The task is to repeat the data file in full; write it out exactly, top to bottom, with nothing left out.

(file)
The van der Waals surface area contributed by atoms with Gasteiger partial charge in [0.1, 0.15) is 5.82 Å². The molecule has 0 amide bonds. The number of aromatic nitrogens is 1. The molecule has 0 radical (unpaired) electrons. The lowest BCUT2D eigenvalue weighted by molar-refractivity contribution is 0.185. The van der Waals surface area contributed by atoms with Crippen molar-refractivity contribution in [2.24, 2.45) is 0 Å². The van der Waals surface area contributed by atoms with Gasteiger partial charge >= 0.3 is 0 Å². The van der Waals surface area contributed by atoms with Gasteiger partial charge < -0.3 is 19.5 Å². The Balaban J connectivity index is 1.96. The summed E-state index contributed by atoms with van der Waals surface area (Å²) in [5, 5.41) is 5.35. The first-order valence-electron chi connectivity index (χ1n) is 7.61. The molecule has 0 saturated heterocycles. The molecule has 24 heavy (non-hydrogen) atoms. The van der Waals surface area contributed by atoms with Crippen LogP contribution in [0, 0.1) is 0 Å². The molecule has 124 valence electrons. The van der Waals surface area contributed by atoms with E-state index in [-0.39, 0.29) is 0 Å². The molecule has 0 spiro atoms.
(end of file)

The van der Waals surface area contributed by atoms with Gasteiger partial charge in [0.1, 0.15) is 5.82 Å². The molecule has 0 amide bonds. The number of aromatic nitrogens is 1. The molecule has 0 radical (unpaired) electrons. The lowest BCUT2D eigenvalue weighted by molar-refractivity contribution is 0.185. The van der Waals surface area contributed by atoms with Crippen molar-refractivity contribution in [2.24, 2.45) is 0 Å². The van der Waals surface area contributed by atoms with Gasteiger partial charge >= 0.3 is 0 Å². The van der Waals surface area contributed by atoms with Gasteiger partial charge < -0.3 is 19.5 Å². The Balaban J connectivity index is 1.96. The summed E-state index contributed by atoms with van der Waals surface area (Å²) in [5, 5.41) is 5.35. The first-order valence-electron chi connectivity index (χ1n) is 7.61. The molecule has 0 saturated heterocycles. The molecule has 24 heavy (non-hydrogen) atoms. The van der Waals surface area contributed by atoms with Crippen LogP contribution in [0, 0.1) is 0 Å². The molecule has 124 valence electrons. The van der Waals surface area contributed by atoms with E-state index in [-0.39, 0.29) is 0 Å². The molecule has 0 spiro atoms.